By Amey Stone Wharton professor Jeremy Siegel's Stocks for the Long Run hit the bookstores in 1994, just as that decade's bull market was starting to roar. It quickly became a best seller. Today it's regarded as one of the classic texts of growth-stock investing, much the way Benjamin Graham and David Dodd's 1940 Security Analysis, became the bible for value investors.
Now Siegel has a follow-up, called The Future for Investors. And his growth-stock fans aren't going to be too happy with some of his assertions.
STRONG ORIGINALS. A major premise of the new book is that investing in the stocks of the fastest-growing companies is a bad idea (see a video interview with Siegel). The simple reason is that investors too often overpay for growth.
"Growth is not the problem, it's what people are paying for growth," he explained in an interview with BusinessWeek editors in advance of publication (the official release date is Mar. 8). Investors would do better buying out-of-favor industries, reinvesting often-high dividends so as to accumulate more shares in weak periods, and waiting until those companies return to favor. Only then might they have a shot at outperforming the 5% to 7% returns he expects for the market over the next 15 or 20 years.
In the first part of his book, titled "Uncovering the Growth Trap," Siegel painstakingly shows, using reams of data, that a negative correlation exists between growth and investment results. Exhibit No. 1: He found that anyone who had bought and held the original 500 stocks in the Standard & Poor's 500-stock index when it was created in 1957 would have made more money than someone who owned the updated index over that time. (The S&P 500 is reformulated by committee periodically to make sure it encompasses the 500 leading companies.)
WEST-TO-EAST SHIFT. When he started his research, Siegel admits he thought that rejuvenating the list with the fastest growers was one reason it performed so well. Not so, it turns out. "I found that astounding," he admits.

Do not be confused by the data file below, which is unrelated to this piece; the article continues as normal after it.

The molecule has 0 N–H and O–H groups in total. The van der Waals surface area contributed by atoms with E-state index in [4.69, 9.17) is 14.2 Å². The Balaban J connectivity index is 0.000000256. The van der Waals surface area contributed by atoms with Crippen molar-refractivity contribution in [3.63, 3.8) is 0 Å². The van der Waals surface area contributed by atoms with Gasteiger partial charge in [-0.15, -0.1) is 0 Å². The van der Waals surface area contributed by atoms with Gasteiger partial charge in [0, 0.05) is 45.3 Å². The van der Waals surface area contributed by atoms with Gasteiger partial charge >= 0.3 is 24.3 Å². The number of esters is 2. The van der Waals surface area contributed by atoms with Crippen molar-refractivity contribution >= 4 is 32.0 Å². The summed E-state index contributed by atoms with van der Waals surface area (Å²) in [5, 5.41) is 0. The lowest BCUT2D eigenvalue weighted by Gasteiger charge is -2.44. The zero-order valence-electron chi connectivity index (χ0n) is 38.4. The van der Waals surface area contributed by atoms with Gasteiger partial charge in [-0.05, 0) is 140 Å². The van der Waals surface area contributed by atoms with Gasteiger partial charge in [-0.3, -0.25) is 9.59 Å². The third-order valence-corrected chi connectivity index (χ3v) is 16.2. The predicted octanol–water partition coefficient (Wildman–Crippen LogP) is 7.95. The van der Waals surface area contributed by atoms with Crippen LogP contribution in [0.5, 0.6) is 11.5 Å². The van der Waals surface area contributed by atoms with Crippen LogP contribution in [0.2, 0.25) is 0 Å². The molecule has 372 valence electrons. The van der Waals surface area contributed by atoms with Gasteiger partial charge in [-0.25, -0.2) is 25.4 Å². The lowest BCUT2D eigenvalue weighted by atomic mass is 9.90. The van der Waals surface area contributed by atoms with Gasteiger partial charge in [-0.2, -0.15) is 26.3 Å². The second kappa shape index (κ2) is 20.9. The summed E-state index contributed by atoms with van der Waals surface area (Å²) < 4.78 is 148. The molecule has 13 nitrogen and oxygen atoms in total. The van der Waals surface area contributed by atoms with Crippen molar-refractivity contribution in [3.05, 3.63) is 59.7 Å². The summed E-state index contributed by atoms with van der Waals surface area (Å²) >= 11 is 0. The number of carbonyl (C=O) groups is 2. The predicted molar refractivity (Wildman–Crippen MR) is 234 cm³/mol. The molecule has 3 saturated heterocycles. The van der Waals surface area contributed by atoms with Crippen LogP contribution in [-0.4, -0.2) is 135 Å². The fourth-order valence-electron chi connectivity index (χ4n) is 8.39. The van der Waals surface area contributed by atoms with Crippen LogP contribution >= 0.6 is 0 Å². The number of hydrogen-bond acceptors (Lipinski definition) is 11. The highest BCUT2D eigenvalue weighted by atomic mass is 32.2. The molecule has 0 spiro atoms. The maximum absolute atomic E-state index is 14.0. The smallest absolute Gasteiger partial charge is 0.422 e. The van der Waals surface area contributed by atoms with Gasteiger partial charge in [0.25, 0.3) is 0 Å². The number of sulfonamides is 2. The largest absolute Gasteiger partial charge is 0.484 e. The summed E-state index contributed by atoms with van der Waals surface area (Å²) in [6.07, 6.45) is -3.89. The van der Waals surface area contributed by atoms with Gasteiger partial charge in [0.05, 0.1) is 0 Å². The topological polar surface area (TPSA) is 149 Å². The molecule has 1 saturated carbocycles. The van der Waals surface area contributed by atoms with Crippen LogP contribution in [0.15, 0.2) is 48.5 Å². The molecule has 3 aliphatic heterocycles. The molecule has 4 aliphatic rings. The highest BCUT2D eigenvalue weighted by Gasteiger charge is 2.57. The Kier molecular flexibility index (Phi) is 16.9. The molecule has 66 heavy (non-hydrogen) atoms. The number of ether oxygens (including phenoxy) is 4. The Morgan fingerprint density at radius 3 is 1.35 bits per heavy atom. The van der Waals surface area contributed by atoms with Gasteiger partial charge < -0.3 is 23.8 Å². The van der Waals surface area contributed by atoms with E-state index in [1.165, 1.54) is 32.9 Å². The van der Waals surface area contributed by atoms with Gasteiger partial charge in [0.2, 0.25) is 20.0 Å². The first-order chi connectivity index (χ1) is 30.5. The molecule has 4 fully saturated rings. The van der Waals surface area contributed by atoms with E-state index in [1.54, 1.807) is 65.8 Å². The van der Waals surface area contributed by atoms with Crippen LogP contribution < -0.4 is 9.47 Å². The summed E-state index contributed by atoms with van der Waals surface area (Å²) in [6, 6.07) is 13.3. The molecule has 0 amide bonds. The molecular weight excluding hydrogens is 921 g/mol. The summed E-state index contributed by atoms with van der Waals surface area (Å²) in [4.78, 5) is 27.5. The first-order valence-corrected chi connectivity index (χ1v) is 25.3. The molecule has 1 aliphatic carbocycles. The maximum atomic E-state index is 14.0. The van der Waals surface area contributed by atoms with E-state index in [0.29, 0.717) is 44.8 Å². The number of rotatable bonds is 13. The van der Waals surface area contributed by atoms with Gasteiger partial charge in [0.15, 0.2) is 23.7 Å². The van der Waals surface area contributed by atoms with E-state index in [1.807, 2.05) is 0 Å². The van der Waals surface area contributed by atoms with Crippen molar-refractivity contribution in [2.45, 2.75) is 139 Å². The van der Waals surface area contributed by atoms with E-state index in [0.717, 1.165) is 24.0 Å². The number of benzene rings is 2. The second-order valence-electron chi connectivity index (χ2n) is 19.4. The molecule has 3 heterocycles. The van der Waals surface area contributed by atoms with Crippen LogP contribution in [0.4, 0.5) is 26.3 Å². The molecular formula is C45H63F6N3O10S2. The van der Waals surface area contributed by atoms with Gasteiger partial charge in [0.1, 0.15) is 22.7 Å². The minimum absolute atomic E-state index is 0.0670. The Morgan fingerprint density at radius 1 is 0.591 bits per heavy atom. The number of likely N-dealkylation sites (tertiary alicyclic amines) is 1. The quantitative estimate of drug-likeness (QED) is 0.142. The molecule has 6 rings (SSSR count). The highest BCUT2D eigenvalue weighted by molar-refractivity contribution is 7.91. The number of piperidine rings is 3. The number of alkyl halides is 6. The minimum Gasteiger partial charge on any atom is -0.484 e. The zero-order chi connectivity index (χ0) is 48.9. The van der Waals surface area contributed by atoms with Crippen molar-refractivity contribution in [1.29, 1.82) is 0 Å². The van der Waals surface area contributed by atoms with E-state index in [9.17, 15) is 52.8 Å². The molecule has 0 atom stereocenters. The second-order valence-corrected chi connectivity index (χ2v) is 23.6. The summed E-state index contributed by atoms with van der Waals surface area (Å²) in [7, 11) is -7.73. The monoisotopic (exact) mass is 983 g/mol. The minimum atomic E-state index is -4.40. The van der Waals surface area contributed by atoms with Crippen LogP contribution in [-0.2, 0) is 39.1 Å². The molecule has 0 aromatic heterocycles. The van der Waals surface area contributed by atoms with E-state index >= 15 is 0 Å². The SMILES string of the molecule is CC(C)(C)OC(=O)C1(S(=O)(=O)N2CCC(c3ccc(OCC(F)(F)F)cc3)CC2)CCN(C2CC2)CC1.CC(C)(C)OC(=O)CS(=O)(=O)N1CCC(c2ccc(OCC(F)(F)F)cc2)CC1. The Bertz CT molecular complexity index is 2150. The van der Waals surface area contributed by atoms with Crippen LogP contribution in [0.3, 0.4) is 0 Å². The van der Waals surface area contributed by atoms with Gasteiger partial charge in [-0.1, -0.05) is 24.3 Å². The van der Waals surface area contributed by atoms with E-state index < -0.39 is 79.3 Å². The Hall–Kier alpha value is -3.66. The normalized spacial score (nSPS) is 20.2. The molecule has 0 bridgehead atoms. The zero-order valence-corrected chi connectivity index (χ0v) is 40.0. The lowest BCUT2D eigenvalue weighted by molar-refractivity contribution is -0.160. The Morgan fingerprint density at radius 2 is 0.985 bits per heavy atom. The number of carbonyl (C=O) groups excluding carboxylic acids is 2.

Siegel didn't set out to write a downbeat book. His goal was to answer two questions not answered by the first book. First, which stocks should investors buy for the long haul? And second, what's going to happen when all the baby boomers retire?
The second half of his book deals with the aging crisis and the global shift in economic power from the West to East (mainly China and India). Those questions might seem headed toward gloomy conclusions, too, yet here Siegel is surprisingly reassuring.
REINVEST YOUR DIVIDENDS. He thinks that as global capital shifts, investors in developing countries will buy U.S. assets, keeping domestic stock prices afloat, even if the mass of baby boomers all decide to sell at the same time. IBM's (IBM) sale of its computer division to Chinese-owned Lenovo Group and Mittal Steel's purchase of International Steel Group (ISG) are two examples of the start of this asset shift, he believes.
Ultimately, Siegel still affirms that stocks (especially value-oriented ones) are still the best long-term investments. Even better, at a current price-earnings ratio of 18 to 20 times earnings, he doesn't think they're badly overpriced. Whew!
Still, to outperform the modest returns he expects for the broad market, he suggests:
1. Invest 60% of your stock portfolio in the U.S. and 40% in companies based overseas (in his earlier book he recommended a 25% foreign allocation).
2. Index half of your portfolio. For the U.S. portion, look for a fund that replicates the Wilshire 5000 Index, which includes nearly all publicly traded companies, small-cap as well as large-cap. For the international portion, invest in the benchmark international EAFE index (Europe, Australia, Asia, and the Far East).
3. With the remaining 50% of assets, stay broadly diversified, but emphasize stocks with high dividends selling for low price-earnings ratios.
4. Tilt toward industries that have performed the best over time, including brand-name consumer staples, pharmaceuticals, and energy stocks.
5. Without fail, reinvest your dividends.
Will Siegel's advice this decade be is as sentient as it was in the 1990s? We'll see. But his track record makes him worth paying attention to in uncertain times. Stone is a senior writer for BusinessWeek Online in New York